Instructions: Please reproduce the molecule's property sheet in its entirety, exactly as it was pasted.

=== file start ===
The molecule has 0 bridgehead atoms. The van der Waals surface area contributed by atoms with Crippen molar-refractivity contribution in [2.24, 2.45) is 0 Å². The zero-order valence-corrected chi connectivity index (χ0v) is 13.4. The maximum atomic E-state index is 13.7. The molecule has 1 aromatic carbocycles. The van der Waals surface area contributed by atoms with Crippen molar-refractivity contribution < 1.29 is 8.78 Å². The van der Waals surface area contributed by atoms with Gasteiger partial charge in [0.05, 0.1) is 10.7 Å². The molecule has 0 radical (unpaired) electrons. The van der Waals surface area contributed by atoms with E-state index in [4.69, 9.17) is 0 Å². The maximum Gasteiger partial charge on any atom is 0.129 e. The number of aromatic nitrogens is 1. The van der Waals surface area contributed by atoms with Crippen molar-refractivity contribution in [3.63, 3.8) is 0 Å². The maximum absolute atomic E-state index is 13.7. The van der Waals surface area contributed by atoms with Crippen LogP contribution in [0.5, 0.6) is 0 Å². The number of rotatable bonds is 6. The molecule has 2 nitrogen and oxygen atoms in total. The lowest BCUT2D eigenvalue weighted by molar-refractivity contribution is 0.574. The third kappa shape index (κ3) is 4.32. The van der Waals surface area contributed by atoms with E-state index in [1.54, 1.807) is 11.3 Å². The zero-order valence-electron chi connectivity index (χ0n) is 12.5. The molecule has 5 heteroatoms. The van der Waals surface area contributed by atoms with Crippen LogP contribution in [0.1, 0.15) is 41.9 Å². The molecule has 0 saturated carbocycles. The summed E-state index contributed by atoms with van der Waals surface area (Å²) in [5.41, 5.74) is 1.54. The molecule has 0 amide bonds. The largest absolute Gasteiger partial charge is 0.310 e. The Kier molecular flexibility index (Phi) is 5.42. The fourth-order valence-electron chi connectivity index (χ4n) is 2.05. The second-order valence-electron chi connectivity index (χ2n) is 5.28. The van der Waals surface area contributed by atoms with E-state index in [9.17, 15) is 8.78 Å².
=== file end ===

The molecule has 0 bridgehead atoms. The van der Waals surface area contributed by atoms with Crippen molar-refractivity contribution in [2.24, 2.45) is 0 Å². The zero-order valence-corrected chi connectivity index (χ0v) is 13.4. The maximum atomic E-state index is 13.7. The molecule has 1 aromatic carbocycles. The van der Waals surface area contributed by atoms with Crippen molar-refractivity contribution < 1.29 is 8.78 Å². The van der Waals surface area contributed by atoms with Gasteiger partial charge in [0.05, 0.1) is 10.7 Å². The molecule has 0 radical (unpaired) electrons. The van der Waals surface area contributed by atoms with E-state index in [4.69, 9.17) is 0 Å². The maximum Gasteiger partial charge on any atom is 0.129 e. The number of aromatic nitrogens is 1. The van der Waals surface area contributed by atoms with Crippen molar-refractivity contribution in [3.63, 3.8) is 0 Å². The maximum absolute atomic E-state index is 13.7. The van der Waals surface area contributed by atoms with Crippen LogP contribution in [0.5, 0.6) is 0 Å². The number of rotatable bonds is 6. The molecule has 2 nitrogen and oxygen atoms in total. The lowest BCUT2D eigenvalue weighted by molar-refractivity contribution is 0.574. The third kappa shape index (κ3) is 4.32. The van der Waals surface area contributed by atoms with E-state index in [1.54, 1.807) is 11.3 Å². The zero-order valence-electron chi connectivity index (χ0n) is 12.5. The molecule has 5 heteroatoms. The van der Waals surface area contributed by atoms with Crippen LogP contribution in [0.1, 0.15) is 41.9 Å². The molecule has 0 saturated carbocycles. The summed E-state index contributed by atoms with van der Waals surface area (Å²) in [5.41, 5.74) is 1.54. The molecule has 0 amide bonds. The largest absolute Gasteiger partial charge is 0.310 e. The Kier molecular flexibility index (Phi) is 5.42. The fourth-order valence-electron chi connectivity index (χ4n) is 2.05. The second-order valence-electron chi connectivity index (χ2n) is 5.28. The van der Waals surface area contributed by atoms with E-state index in [9.17, 15) is 8.78 Å².